The haunting beauty of Everwinter in Second Life

Everwinter; Inara Pey, October 2016, on Flickr Everwinter – click any image for full size

I make no secret of being a fan of Lauren Bentham’s region designs. I’ve covered several of them in these pages; they are always beautifully conceived and wonderfully executed – even when the theme might be a little on the dark side – making them a joy to visit and explore.

Take Everwinter. It is a dark design, and might easily be taken to be in keeping with the time of year. However, its roots go far deeper than Halloween or any “traditional” apocalyptic setting. As Lauren notes in her introduction to the region, Everwinter takes its inspiration from a place in the physical world, and centre of a very specific event.

Everwinter; Inara Pey, October 2016, on Flickr Everwinter

Located in northern Ukraine, close to the border with the Republic of Belarus in 1970, Pripyat City was the ninth nuclear city (a kind of closed city) dedicated to supporting the Soviet Union’s burgeoning nuclear power industry. By early 1986, its population was over 49,000 – but by the end of April that year,  it lay a ghost town. It has remained that way ever since; and while most of us might not know its name first-hand, few of us are unfamiliar with the name that brought about Pripyat’s desertion: Chernobyl.

Pripyat’s sole purpose was to house all those involved in running and maintaining the Chernobyl nuclear plant, giving those workers and their families all the necessities of life: housing, shops, schools, public amenities including a public swimming pool and an amusement park. But when a systems test at the power station went disastrously wrong, the entire city was evacuated on the afternoon of April 27th, 1986, leaving the great Ferris wheel of its amusement park as one of the most enduring photographic images of the aftermath of the Chernobyl accident.

Everwinter; Inara Pey, October 2016, on Flickr Everwinter

It is the amusement park which forms the centre of Lauren’s build at Everwinter – but as she points out, this is not intended to be a recreation of either Pripyat park, or a reflection of the Chernobyl disaster itself, although she provide some starting statistics about both in her introductory notes, and they make sobering reading.

From all of this, you can probably guess expect, Everwinter is an atmospheric build; one which should be visited with local sounds enabled. By doing so, arriving visitors can hear the actual evacuation message just as it was broadcast that chilling afternoon in April 27th, 1986.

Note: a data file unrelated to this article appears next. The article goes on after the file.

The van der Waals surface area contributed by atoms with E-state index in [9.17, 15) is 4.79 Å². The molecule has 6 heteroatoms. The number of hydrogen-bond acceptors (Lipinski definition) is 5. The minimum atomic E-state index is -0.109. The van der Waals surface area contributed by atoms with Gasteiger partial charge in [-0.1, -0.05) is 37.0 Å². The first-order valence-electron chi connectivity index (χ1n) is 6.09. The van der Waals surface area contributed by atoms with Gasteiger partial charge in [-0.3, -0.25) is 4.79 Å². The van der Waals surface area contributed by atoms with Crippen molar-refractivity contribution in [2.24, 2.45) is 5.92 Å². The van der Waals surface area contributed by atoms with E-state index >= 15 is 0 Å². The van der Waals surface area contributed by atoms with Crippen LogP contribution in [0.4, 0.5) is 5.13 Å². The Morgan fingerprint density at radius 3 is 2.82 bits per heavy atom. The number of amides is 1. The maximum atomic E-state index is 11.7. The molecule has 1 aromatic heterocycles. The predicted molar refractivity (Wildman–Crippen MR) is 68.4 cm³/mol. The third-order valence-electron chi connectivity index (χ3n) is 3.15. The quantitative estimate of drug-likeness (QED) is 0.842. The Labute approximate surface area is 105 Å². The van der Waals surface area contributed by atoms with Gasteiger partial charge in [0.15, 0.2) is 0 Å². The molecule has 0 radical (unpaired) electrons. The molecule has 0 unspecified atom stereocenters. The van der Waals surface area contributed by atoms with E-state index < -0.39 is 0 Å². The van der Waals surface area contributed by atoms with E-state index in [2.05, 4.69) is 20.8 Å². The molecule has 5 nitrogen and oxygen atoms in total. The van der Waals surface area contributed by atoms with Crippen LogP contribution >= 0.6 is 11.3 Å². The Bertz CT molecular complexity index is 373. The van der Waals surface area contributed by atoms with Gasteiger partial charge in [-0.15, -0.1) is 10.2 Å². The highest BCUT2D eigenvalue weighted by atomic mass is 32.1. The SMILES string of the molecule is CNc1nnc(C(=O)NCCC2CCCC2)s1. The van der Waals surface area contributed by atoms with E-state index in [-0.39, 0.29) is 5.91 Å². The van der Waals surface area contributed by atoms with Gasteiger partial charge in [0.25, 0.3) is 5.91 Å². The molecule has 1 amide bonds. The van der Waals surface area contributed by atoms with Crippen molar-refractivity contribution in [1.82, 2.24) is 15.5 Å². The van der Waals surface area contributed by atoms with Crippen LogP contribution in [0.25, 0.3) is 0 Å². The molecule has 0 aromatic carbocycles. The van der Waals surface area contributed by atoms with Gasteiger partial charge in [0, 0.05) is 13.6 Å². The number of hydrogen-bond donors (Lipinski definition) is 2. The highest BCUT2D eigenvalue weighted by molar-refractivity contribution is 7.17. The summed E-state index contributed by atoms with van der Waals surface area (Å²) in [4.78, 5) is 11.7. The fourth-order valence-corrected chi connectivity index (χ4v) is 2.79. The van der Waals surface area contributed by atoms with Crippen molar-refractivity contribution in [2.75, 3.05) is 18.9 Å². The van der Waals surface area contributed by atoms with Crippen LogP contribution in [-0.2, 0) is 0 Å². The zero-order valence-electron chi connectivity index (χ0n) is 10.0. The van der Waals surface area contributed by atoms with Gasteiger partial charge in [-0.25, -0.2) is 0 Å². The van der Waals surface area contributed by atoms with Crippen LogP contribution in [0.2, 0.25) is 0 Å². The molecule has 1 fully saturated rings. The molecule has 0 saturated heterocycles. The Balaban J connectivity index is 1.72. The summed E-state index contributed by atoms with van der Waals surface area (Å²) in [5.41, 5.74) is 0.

A ruined, broken road leads away from the landing point, neon signs  – in English, a further demonstration that Everwinter is not intended to be a historical recreation of Pripyat – glow faintly, competing with a lowering Sun which lights the old amusement park in the distance. Along this cracked road, tumbleweeds roll in the wind, vehicles lie rusting and broken, and locals stand, heads encased in gas masks.

Everwinter; Inara Pey, October 2016, on Flickr Everwinter

The amusement park stands deserted, the Ferris wheel rising into a cloudy sky, its cars broken and arms rusting, caught in flickers of lightning. Mist – or what appears to be mist – drifts across the ground beneath and wraps itself around trees and the remains of the park. But is it really mist? Look again and none the flickers of pigment within it, like tiny particles suspending in the air – a symbol, perhaps of the deadly nuclear poisons which sparkles and shifted through the air over the city in the wake of Chernobyl’s meltdown.

Dark, with the shells of concrete apartment buildings blurring with rugged hills to form the region’s edge, broken only by the route to a small area of coastline, Everwinter is a foreboding place. The home of dangerous mists and even stranger, haunting clowns and creatures. Yet one nevertheless photogenic and encouraging exploration. A masterpiece of design; the ideal destination for those seeking an engaging and very different kind of haunting visit.

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